A David Hasselhoff Story You Won’t Hear on TV

Here’s one David Hasselhoff story that won’t get resurrected along with his new reality TV show “The Hasselhoffs.”

A David Hasselhoff Story You Won't Hear on TV

“I’m starting over at 57,” David Hasselhoff says in the first episode of his new reality TV series, “The Hasselhoffs.” Of course, the irony is that his new show will inevitably drudge up memories he’d probably prefer you to forget. The 2007 video filmed by his daughter Taylor-Ann that showed the Hoff dumb drunk, unable to speak or eat, has become the defining narrative of his public persona, but there were other embarrassing moments along the way, other stories he’d probably like to forget as he tries to write this new chapter. This isn’t one of them. This is one story long forgotten in the annals of Hoff history that would never have emerged no matter how much attention his new A&E show gets. But as long as we’re re-hashing Hasselhoff stories, what the hell.

The summer of 1987 was a transitional time for The Hoff. It was post-“Knight Rider,” which had ended in 1986, and pre-“Baywatch,” which would being in 1989. “Knight Rider,” a four-year whirlwind of cult success that Hasselhoff described as “a phenomenon,” left him at a delicate professional precipice—he had conquered the small screen and somewhat surprisingly taken Europe by storm with a “Knight Rider” knockoff musical career and an album called “Night Rocker” that would inexplicably become one of Germany’s favorite records ever.

Naturally, Hasselhoff wanted what everyone in his position would want—more. The next frontier for Hasselhoff was to become a full-fledged movie star. Hoff described his acting in “Knight Rider” as “a little more difficult than if you had a regularly well-written script – like, if I was going to be in, say, Reservoir Dogs, or The Godfather, or Dances with Wolves or Lawrence of Arabia or ER, I had to talk to a car.” Maybe it was in this spirit of relishing a good challenge that Hasselhoff decided to take his foray in to feature films with perhaps one of the strangest, worst-written films ever created.

Hasselhoff retreated to a palatial house on the south shore of Massachusetts where over a summer he and a crew cranked out “Witchery,” one of the more mysterious lost gems in the pantheon of American cinema. It was apparently titled “La Casa 4″ in the end, a sequel to “La Casa 3,” which was itself a sequel to Sam Rami’s underground cult hit “Evil Dead 2,” which was of course a sequel to his original “Evil Dead.”

But it was called “Witchery” long enough to go into production in VHS form with a cover that labeled it “Witchery.” I know this because I’ve seen a copy.

Twice a year for about the last decade I’ve been going to a party at the estate house where “Witchery” was filmed. It’s owned by dear friends who happen to be descendants of an American Founding Father—it sits on a pristine piece of land that’s been in his family since the early twentieth century. As long as I’ve been going to this party, over late night beers on a seaside lawn that would make Gatsby himself green with envy, stories have swirled about the Summer of Hoff.

As if something out of a shared dream, the family remembered bizarre interactions with the Hoff—how he dressed head to toe in Banana Republic and, apparently an early investor in the company, would proselytize the garb like an Amway member; how they thought they remembered him working on some bizarre horror project that no one had ever seen, that had somehow vanished into thin air.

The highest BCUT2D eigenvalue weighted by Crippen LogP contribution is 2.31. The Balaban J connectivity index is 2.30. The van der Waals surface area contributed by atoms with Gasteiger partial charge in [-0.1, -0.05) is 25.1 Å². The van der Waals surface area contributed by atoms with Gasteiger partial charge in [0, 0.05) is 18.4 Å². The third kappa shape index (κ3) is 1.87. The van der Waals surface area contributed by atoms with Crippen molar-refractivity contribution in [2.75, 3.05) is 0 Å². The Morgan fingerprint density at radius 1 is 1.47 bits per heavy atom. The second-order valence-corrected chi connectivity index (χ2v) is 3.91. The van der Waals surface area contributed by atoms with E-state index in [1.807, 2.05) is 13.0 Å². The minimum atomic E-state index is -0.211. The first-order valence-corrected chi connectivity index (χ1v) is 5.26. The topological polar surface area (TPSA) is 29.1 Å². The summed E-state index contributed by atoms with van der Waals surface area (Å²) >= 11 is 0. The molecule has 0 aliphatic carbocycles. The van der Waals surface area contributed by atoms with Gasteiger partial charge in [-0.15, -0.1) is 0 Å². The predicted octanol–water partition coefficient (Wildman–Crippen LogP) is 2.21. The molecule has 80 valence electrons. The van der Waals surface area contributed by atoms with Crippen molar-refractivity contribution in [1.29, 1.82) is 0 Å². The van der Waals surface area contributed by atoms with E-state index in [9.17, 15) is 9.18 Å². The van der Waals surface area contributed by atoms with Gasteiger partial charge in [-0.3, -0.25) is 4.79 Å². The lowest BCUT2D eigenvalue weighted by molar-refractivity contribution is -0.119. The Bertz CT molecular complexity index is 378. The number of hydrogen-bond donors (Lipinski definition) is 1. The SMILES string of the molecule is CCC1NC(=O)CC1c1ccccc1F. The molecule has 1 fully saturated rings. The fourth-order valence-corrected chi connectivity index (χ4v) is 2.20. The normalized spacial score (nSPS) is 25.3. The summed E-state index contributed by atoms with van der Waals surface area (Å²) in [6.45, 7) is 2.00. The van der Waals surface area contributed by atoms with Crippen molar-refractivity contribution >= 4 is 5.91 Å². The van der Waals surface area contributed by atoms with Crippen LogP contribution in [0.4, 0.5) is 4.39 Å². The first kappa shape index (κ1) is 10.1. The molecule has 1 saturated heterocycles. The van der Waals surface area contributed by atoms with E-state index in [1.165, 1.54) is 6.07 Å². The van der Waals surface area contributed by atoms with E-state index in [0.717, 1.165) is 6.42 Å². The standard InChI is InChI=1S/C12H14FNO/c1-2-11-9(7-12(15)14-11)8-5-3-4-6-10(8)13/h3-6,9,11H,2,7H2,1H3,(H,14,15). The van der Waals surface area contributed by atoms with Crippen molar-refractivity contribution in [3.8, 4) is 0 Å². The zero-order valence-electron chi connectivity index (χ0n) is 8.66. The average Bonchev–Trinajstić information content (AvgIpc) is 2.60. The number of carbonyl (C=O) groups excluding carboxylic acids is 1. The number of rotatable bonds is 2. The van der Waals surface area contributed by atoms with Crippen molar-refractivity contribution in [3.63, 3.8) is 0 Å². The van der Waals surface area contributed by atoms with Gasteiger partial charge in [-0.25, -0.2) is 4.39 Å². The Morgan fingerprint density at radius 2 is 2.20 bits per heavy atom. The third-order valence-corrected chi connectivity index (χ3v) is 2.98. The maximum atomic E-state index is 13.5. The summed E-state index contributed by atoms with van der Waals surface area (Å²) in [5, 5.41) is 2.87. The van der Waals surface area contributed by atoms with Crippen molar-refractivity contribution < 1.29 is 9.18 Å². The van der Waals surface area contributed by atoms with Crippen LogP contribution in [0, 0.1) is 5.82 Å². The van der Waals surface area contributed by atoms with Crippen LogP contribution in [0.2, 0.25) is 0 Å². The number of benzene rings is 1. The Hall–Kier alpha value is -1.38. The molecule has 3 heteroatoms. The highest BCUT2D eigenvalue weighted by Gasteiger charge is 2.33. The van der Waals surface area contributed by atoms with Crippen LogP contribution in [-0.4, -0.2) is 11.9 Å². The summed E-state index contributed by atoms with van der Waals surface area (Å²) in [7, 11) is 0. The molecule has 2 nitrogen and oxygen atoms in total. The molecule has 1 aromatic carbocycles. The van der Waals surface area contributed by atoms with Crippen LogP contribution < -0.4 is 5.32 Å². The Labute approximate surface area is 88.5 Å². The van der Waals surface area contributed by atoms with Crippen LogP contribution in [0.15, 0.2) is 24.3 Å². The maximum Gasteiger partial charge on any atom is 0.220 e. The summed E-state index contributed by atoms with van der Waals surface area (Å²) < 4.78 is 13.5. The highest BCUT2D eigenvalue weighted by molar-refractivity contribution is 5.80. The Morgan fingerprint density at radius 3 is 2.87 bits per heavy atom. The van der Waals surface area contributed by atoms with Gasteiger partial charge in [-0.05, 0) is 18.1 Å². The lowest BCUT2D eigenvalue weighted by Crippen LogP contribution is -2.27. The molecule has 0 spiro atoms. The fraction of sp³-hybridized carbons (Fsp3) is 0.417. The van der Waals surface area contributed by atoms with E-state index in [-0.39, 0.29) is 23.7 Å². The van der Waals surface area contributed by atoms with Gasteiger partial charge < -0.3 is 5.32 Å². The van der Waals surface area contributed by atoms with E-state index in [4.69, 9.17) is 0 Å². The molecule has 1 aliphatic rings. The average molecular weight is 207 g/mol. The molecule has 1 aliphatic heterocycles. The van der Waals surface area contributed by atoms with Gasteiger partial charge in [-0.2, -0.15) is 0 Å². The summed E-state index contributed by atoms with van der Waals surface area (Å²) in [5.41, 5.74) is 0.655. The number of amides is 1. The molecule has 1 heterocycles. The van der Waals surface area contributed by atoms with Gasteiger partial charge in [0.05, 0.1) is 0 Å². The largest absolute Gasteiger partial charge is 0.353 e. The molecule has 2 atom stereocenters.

And then there was the memory of discovering, during a house renovation some years later, after Hasselhoff’s career had rolled back to TV ubiquity during “Baywatch,” Hasselhoff’s signature on some hidden wall in a deep recess of the house along with the rest of the cast and crew of “Witchery,” as if a cinematic revelation confirming it wasn’t a dream after all—the Summer of Hoff had happened.

At one of the bi-annual house parties about four years ago, my friend whose family owns the house finally tracked down a VHS copy of “Witchery” on eBay, dragged an old VCR from some dusty closet, and connected it to a digital projector. We all watched the camp thriller projected against a big wall in a small room in the house. At some point in act two, the film uncovers the haunted past of the doomed house, and a scene unfolded in the very room in which we were all watching the movie. Some innocent victim dragged a film projector out a closet, projected an old reel-to-reel on the very wall on which we were watching “Witchery,” saw someone in the film-within-the-film get murdered, and shortly thereafter get murdered herself.

Lights off, beers clutched, our laughter all died down and chills ran down our spine. Suddenly, it was a meta-moment of truly creepy terror. The horror movie that Hoff had sought to launch him to the big screen, almost twenty years later, had finally scared the shit out of some people.

Why Hasselhoff would now, after a lifetime of mercurial achievements and successes, expose himself to the gauntlet of reality TV is as much a mystery as why the star of “Knight Rider” and centerpiece of German pop music would spend a summer on the shore south of Boston pushing Banana Republic safari gear on anyone who would listen and filming what is undoubtedly one of the worst movies ever made.

But whatever drives the Hoff, the decision to make a go of feature films with “Withcery” did finally lead to one of the spookiest moments of my life. And even though the story won’t get told as often as the Hasselhoff drunken-stupor video will get played, it will be told with greater zeal among my friends than any story the public could ever drag out about the man. For that, if nothing else, I’m thankful for the Hoff’s strange, surreal career.

Sounds strange, but it’s a true story: